On 8/29/16 at approximately 1145, Surgical Housekeeping Aide L was observed mopping the blood stained floor without moving cleaned equipment and the dirty mop touched clean equipment cords. One cleaned cord fell to the floor and was picked up and placed back in a low position by staff L. Interview with Staff L, on 8/29/16 at approximately 1215, revealed that she did not usually work housekeeping in the surgical suite. She stated, "I usually work (in the) discharge (areas)." Review of the personnel file of Staff L with Director S, on 8/29/16 at approximately 1500, revealed that this employee had been hired in May 2016 and had documented 'Surgical Between Cases Housekeeper Training' on 6/3/16. Director S also stated, "It was too early for performance review."

On 8/29/16 at approximately 1200, Surgical Patient Care Assistant M was observed coming in to help with getting the room ready. Staff M pulled gloves out of the box, dropped some gloves on the dirty floor and placed the now dirty gloves back in the clean box of gloves. The surveyor stopped Staff M and queried, "Where did you put those gloves that you dropped?" At that point Staff M looked and then pulled the box off the cart and threw the box away. Review of Staff M's personnel file on 8/30/16 at approximately 1330, revealed that the employee had recent infection control training in August 2016 and a recent (2016) "Satisfactory" performance review.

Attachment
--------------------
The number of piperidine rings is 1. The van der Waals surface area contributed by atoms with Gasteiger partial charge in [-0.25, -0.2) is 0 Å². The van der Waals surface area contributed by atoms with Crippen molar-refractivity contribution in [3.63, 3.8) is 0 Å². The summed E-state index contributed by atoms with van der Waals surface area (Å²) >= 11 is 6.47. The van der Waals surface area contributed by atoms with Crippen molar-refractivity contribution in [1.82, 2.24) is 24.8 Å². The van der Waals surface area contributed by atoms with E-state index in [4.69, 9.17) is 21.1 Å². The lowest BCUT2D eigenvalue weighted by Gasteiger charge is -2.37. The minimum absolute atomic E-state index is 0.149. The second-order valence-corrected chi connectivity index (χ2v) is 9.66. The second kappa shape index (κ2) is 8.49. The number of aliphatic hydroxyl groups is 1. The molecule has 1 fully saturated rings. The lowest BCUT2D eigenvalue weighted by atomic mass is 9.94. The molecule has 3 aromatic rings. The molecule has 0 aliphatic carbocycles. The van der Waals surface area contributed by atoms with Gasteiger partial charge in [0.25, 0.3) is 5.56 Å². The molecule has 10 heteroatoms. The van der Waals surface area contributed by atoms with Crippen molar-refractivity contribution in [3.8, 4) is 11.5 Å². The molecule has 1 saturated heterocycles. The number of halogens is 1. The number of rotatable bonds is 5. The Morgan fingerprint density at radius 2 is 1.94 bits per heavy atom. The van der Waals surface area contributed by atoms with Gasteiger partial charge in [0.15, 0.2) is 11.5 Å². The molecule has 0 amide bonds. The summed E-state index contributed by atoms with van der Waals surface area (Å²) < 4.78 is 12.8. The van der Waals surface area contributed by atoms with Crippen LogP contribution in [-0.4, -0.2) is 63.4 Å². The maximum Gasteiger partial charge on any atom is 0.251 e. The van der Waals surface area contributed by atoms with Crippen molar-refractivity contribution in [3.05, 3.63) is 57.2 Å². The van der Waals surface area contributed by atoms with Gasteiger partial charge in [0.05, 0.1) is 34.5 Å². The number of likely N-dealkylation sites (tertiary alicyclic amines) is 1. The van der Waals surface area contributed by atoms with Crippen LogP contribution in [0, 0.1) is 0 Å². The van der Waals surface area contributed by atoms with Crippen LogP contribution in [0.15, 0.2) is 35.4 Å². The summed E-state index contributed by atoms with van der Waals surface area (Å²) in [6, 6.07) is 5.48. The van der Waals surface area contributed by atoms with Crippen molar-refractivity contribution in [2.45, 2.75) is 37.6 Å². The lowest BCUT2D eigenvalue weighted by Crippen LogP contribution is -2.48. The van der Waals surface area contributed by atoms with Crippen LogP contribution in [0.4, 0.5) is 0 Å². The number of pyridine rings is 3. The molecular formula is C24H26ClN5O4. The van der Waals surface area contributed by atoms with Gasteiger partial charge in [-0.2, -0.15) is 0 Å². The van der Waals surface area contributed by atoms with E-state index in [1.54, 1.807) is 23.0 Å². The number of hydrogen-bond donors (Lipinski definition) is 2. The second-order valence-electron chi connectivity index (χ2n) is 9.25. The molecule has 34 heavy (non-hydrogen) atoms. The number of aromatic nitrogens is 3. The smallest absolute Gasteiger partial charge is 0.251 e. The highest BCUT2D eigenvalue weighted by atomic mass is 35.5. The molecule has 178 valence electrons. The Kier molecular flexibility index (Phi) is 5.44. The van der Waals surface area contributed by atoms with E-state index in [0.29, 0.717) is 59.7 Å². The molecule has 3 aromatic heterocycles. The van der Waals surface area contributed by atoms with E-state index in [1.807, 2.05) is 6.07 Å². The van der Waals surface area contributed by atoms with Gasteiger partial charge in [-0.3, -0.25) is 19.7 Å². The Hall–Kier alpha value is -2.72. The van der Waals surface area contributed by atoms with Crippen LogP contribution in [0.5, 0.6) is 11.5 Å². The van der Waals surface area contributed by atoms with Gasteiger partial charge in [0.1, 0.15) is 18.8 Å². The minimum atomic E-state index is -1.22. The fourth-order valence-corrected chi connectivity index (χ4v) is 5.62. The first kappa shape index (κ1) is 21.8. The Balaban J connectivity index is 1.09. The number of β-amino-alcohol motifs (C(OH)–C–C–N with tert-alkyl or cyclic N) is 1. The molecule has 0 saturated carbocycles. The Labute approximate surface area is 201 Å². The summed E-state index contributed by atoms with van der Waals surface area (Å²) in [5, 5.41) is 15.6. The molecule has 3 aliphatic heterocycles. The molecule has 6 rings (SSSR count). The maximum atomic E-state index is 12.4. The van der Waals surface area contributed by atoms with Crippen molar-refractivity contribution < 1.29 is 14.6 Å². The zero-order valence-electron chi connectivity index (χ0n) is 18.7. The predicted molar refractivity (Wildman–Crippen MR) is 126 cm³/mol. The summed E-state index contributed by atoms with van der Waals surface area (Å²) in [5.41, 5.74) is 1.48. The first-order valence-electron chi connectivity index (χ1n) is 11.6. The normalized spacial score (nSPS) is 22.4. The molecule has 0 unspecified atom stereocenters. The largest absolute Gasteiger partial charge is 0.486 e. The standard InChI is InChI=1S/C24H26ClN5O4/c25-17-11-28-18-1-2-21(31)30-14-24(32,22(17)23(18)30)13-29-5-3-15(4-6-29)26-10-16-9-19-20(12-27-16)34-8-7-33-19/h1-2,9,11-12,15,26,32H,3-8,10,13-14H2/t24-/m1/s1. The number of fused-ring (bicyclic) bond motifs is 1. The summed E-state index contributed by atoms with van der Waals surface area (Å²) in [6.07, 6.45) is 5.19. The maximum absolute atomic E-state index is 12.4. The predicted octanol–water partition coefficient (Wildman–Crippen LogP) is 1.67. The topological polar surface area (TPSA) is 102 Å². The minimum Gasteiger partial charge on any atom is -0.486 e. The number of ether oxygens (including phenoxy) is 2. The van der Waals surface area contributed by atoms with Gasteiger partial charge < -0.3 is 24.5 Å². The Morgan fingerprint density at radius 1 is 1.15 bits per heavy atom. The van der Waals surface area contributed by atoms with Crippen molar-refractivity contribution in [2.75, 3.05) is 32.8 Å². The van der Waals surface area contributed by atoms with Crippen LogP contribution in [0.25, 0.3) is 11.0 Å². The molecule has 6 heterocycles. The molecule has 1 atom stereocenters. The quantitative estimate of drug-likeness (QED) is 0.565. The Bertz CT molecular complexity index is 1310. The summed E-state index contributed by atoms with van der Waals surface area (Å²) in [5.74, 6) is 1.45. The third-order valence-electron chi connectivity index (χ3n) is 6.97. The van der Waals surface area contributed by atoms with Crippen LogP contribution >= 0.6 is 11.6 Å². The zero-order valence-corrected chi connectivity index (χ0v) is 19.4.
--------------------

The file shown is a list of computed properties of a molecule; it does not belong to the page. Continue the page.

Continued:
Review of hospital policies & procedures, on 8/30/16 at approximately 0900, revealed the following: "Policy No. 2 ES 533, titled Surgery Suite Cleaning, dated 2/20/14," documented "Between Case Cleaning, 4. Wash OR table top to bottom, including the undersides of table pads. Move table and mop under it, return the table to its original position." "Policy No. 2 IC 022 & 2 POS 104 titled "Operating Room (OR) Infection Control, dated 10/18/13" documented, "4. Environment, A. OR Sanitation, b. Principles of aseptic technique must be followed meticulously." This had not been done by the above staff.

Interview with the ICO, on 8/30/16 at approximately 1230, regarding infection prevention, surveillance, and recent concerns of the operating room and surgical instrument cleaning, revealed that she "had made weekly and now every two weeks of environmental rounds," but had not observed cleaning in the operating room or cleaning of instruments.





On 8/29/16 at 10:30 AM, during a tour of the Central Sterile Processing (CSP) department, a tray of dirty instruments was observed with dried blood on the instruments in the decontamination side of the department. In interview with Staff Q, he stated that the new CSP management is in the process of revising the policy to begin pre-cleaning in the OR but that the new policy is not yet in place.